There are 15 teams in the running, with odds ranging from the Avalanche (via Ottawa) at 18.5 percent to the Canadiens at just one percent; you can find the odds for all 15 teams right here. We’ve spent most of the year looking at this as the Jack Hughes draft, and it still seems headed that way even as Kaapo Kakko has pushed his way into the conversation. If you count Kakko as a second can’t-miss prospect at the top of the draft, that just makes tonight’s lottery all the more important. Remember, the top three spots are all up for grabs under the new format introduced in 2016.

With that much on the line, we’re going to need more than a list of percentages to get prepared. So as we count down the hours until the big reveal, let’s take a look at the contenders from various angles with the annual Draft Lottery Power Rankings.

The “Which Team Needs It Most?” Ranking

Every team needs a Jack Hughes or a Kaapo Kakko. But some teams need them more than others.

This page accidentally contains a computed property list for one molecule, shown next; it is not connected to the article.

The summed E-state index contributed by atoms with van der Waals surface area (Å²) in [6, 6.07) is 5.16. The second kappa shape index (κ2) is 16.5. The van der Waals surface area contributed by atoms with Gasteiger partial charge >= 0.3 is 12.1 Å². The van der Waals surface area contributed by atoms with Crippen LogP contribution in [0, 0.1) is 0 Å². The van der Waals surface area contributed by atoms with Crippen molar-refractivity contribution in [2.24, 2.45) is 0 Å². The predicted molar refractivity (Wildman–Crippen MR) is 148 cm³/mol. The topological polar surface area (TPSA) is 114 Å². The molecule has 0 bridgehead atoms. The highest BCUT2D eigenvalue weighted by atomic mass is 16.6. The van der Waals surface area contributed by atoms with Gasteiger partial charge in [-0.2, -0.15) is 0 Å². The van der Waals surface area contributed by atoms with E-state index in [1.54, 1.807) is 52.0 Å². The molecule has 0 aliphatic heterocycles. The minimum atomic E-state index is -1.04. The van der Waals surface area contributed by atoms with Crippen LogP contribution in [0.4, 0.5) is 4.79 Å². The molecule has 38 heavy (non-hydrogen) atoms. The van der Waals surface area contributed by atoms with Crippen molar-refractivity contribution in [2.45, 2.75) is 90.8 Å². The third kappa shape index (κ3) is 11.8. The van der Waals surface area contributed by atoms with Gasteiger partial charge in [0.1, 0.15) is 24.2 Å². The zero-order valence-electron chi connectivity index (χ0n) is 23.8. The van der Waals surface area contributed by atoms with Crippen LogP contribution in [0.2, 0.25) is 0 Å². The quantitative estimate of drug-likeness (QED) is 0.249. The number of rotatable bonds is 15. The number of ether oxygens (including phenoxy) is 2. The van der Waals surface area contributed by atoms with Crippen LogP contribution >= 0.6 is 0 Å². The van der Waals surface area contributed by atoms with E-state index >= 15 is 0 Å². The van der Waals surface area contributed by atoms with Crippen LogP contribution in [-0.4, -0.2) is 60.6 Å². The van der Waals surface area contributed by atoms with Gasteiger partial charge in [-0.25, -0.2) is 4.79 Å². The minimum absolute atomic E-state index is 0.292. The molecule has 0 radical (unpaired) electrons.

Not ranked: Ottawa Senators – I mean, they clearly need a top prospect. It’s just that … yeah … about that…

5. Buffalo Sabres – This team needs help pretty much anywhere, not to mention some reason for optimism, and adding Hughes or Kakko to Jack Eichel and Rasmus Dahlin would provide both. Besides, who better to take advantage of multiple lottery wins than reported next head coach Todd McLellan?

4. Los Angeles Kings – They’re old and bad and don’t have much going for them beyond California winters.

3. Anaheim Ducks – They’re old and bad and don’t have much going for them beyond California winters and not being the Kings.

2. Edmonton Oilers – They could certainly use a winger, which would make Kakko a viable option even if they land the top pick. But more importantly, they need some good news in a town where fans, media, and even the franchise player are all sick of losing. Besides, it would be the first time that the Oilers winning a draft lottery made Connor McDavid happy.

1. Detroit Red Wings – They have a new arena to fill and might be looking to attract a new GM – potentially one who suddenly has his eye on some other job. And while they’ve got Dylan Larkin and some solid youth on the way, it’s been a long time since they’ve drafted a sure-thing prospect, especially at center.

Add it all up, and no team would see their outlook shoot up more with a lottery win. Luckily they’ve had a bad year so their odds are great, according to fans who stopped watching with three weeks to go in the season.

The “Who Actually Deserves It?” Rankings